COVID-19 is forcing world leaders to practice crisis management in its purest form.
Initially, crisis responses tend to be constructive and characterized by decisiveness, effectiveness and maturity. People tend to switch into emergency mode and become laser-focused on the immediate situation.
Yet as the initial acute phase of the crisis wanes, leaders will have to tackle a different set of problems. The practical side of crisis management will give way to psychological warfare.
Its triggers -- unpredictability, frustration and insecurity -- can cause irrational and inappropriate reactions as diverse in nature as in-fighting, panic and apathy. People become tired, passive and disillusioned. With the rush of adrenaline waning, there will be more pressure on both financial and mental resources.
Psychologists call this phase “regression”. If you’re unsure how deep you are into it, if at all, you might look for evidence in meetings: energy will drop, decisions will take longer or not be made at all, and confusion and conflict may arise about the small stuff. Blabbering is a sign as much as silence or unavailability.
You can also look to yourself for indicators. As a leader, has your sense of conviction faded? Are you tired, mentally or physically; do you have urges to withdraw, even temper flares? Beware of a lack of a desire to delegate and a sudden “I'll fix this myself” attitude.
To succeed and inspire as a leader you must anticipate and skillfully manage these dimensions to a crisis by using psychological tools. If you are absolutely 100% tied-up in the present, delegate the task of planning ahead to someone you trust.
Here are three pieces of advice to help direct your, or their, energies:
- Remain at a distance physically, but move closer emotionally
Currently, teams are interacting almost exclusively through video conferencing and phone calls. However, isolation from the outside world and from social contact is stressful. Scheduling several daily updates will ensure everyone stays in touch and knows their tasks.
Reach out and connect so everyone feels part of the group even though they are in different locations.
Connect emotionally on every call by listening with the third ear; a concept from therapy that describes the art of listening to the melody behind others’ words. Listen to how people are saying things, not just what they are saying. For instance, who in your team is using humor in a mature way and keeping morale up? Conversely, who needs more support?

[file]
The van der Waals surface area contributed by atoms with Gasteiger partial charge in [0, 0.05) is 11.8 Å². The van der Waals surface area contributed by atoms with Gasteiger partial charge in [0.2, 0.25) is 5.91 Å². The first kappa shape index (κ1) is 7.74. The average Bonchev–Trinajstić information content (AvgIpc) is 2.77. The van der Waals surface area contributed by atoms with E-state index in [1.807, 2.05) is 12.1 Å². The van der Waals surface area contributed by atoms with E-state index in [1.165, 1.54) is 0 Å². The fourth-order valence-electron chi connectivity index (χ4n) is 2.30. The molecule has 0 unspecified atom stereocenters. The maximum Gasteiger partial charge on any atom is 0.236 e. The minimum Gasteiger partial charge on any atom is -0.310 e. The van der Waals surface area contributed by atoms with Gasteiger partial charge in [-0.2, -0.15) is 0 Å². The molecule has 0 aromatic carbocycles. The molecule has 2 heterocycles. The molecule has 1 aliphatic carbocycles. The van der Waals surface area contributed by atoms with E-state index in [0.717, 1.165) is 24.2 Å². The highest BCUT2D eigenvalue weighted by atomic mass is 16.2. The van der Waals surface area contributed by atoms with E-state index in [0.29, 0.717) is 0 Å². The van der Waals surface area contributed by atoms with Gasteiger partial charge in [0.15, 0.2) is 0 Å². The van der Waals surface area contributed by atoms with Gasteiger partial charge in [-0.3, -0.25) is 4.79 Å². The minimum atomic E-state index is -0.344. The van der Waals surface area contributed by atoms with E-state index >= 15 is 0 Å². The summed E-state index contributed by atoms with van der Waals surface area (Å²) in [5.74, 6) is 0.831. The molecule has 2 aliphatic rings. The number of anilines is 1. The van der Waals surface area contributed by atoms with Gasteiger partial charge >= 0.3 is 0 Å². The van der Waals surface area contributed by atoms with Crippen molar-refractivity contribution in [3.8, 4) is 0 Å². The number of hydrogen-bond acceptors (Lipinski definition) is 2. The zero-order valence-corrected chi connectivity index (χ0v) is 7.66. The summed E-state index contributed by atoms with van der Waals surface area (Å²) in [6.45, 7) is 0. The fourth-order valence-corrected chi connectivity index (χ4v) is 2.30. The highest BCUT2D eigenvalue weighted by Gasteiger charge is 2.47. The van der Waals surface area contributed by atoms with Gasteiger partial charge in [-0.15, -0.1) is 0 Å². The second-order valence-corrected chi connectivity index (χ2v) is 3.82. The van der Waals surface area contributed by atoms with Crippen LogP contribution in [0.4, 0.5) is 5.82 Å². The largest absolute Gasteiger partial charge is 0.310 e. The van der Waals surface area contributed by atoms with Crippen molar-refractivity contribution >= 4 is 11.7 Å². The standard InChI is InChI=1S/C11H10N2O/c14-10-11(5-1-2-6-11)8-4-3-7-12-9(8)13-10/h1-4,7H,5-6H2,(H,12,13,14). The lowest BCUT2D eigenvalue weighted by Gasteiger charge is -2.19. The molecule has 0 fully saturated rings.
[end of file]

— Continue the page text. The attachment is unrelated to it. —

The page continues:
Listen, too, to what people are not saying and ask probing questions. This is important since people might be afraid to bring you more bad news.
Crises bring out immature and primitive responses such as denial, repression and splitting. As a leader, you must be aware of these defense mechanisms and try to bring nuances and perspective to discussions where people deny the seriousness of the situation or defend themselves by blaming or finger pointing.
- Balance presence with absence
As a leader, you may feel that you have to take the helm at all times and be omnipresent. Of course you never can, but right now even less so. To compensate, show your feelings through your gaze and with your words, conveying that you care about your employees and are concerned about the situation.
In these difficult times, you will almost certainly make decisions that in hindsight, you would like to undo. So take that as a given and relax about it. You might well say things that are abrupt or inappropriate. If it happens, recognize your errors and apologize quickly to emphasize that you meant well.
But you need to be just as skilled about being absent too. As always, but even more so than before, you need to be fit for fight; to have the energy to make decisions, and to be able to communicate with employees without snapping at them, adding to the existing emotional turmoil. Don’t skimp on sleep, exercise or time-outs. Build your reserves.
Be sure to appoint one or two people who can take over for you when you are not present. Agree that you all should be able to ask for a time-out (even if you don't feel it is necessary).
- Don’t become too absorbed by the music – keep looking out to sea
Crises push leaders to the front line. This all-hands-on-deck approach sets a valuable example to the organization; many leaders even admit to feeling invigorated by the urgency of a crisis.
But soon, you will have to reclaim your role as the captain and chart the course through the crisis. Indeed, any military officer knows the importance of maintaining the capacity for reflection, even if just for a brief moment, in the middle of battle.
Don’t be scared to go beyond navigating the immediate storm, and to start a conversation about what could be coming around the next corner. By discussing future directions with your team, you will give everyone a sense of control, which is central to performance when pressure builds.
The road to resilience is long and hard, but keeping your greater purpose in mind, staying ahead of the game and connecting deeply with your team are the steps that will ultimately ensure performance under pressure.
Merete Wedell-Wedellsborg is a clinical psychologist and executive coach who has worked with teams to maintain performance in crisis situations, such as post 9-11. She has written articles on burnout for Harvard Business Review and her book, ”Battle Mind”, looks into the optimum mental process for performing in chaos and under pressure.